Leveraging on Palm Oil Innovation

The

field is now wide open for Malaysia’s palm oil mills to step up the

value-chain in providing millions of tonnes of palm oil and oil-palm

biomass for value-added downstream activities.

AT THE opening of Sabah’s first palm-pressed fibre oil exraction plant

in the once-thriving timber town of Keningau last week, the state’s

Minister of Industrial Development Datuk Raymond Tan Shu Kiah imparted

some valuable lessons in value-adding and leveraging on new technologies

as sources of generating wealth.

Using the example of how

Penang-based Eonmetall Group Bhd has helped Malaysia gain a foothold to

lead in palm oil innovations by developing and holding the patent on

palm pressure fibre oil technology, Tan inspired confidence among those

present at the event – that Sabah can now tap technology by turning

waste into “gold”.

For a town like Keningau, which once rode the

logging boom until the late 1980s when its timber resources were

depleted, the fact that palm oil estates have appeared in some parts

recently should help the local economy.

The extraction

technology developed by Eonmetall is used to recover 5 per cent residual

oil content from palm-pressed fibre. This oil is traditionally used as

boiler fuel in more than 420 palm oil mills dotting the country.


Eonmetall last Thursday delivered the extraction plant to Kim Loong Oil

Mill, which is being viewed as a stepping stone to tap Sabah’s

estimated 122 palm oil mills.

Kim Loong is no stranger to maximising profits by extracting values out of crude palm oil (CPO) and palm oil mill wastes.

Its palm oil mill in Johor is being touted as the first registered

methane emission reduction clean development mechanism (CDM) project in

the world for biogas generated from palm oil mill effluents.

The company’s first solvent extraction plant in Johor, which was also

developed by Eonmetall, serves as what is believed to be the world’s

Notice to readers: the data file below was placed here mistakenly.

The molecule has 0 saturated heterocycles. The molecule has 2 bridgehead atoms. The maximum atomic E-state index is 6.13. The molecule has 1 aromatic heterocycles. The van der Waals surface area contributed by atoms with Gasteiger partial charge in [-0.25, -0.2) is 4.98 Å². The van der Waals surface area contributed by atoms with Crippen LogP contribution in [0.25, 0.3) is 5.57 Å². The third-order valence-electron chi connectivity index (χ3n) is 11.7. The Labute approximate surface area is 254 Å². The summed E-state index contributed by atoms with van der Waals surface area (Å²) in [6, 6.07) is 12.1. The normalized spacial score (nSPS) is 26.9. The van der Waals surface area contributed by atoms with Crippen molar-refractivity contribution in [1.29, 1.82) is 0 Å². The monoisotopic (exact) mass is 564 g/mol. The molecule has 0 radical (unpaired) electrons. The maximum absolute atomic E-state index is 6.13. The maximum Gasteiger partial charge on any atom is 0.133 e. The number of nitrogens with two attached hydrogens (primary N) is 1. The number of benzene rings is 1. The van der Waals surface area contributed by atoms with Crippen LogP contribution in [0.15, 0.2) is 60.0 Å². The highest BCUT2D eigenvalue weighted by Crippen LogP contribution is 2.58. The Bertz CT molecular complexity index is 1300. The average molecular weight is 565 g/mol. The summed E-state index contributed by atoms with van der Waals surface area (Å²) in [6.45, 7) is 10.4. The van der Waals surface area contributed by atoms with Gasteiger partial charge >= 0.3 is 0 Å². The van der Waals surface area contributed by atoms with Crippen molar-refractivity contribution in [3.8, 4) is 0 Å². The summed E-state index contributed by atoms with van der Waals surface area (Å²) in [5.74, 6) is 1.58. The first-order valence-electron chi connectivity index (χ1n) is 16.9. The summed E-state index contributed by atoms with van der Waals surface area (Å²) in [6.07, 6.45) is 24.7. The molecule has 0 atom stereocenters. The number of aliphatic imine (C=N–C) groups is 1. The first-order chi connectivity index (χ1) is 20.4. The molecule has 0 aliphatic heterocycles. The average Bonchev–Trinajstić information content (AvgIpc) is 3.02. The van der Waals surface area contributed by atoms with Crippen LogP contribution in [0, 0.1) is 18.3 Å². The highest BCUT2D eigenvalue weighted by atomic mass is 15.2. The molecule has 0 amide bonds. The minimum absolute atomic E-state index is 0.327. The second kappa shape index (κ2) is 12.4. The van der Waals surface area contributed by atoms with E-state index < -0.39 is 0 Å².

first.

From the time the Johor facility was commisioned in

September 2007 to July this year, the facility has produced a total of

4,513 tonnes of solvent- extracted red palm oil worth a total of RM11

million, which would have otherwise been burnt and lost in the boilers

of a conventional palm oil mill.

Malaysia and Indonesia are expected to jointly produce an estimated CPO output of 37 million tonnes this year.

Kim Loong Resources Bhd’s group executive chairman Gooi Seng Lim

notes that if the palm fibre oil extraction technology can be

successfully implemented in both countries, there is a potential for

925,000 tonnes of red palm oil that can be recovered.

And the

total value of the red palm oil at today’s price of RM2,700 per tonne

would translate into a whopping revenue of RM2.5 billion.

With the unleashing of the palm fibre oil extraction technology, the

number of downstream applications which can be developed is countless

and not limited only to palm oil entrepreneurs, but other industries as

well.

The field is now wide open for Malaysia’s palm oil mills

to step up the value-chain in providing millions of tonnes of palm oil

and oil-palm biomass for value-added downstream activities.

Innovation has always been the trademark of successful entrepreneurs and

what better way is to turn “useless into useful” while sparing the

environment in the process.

Source : Business Times

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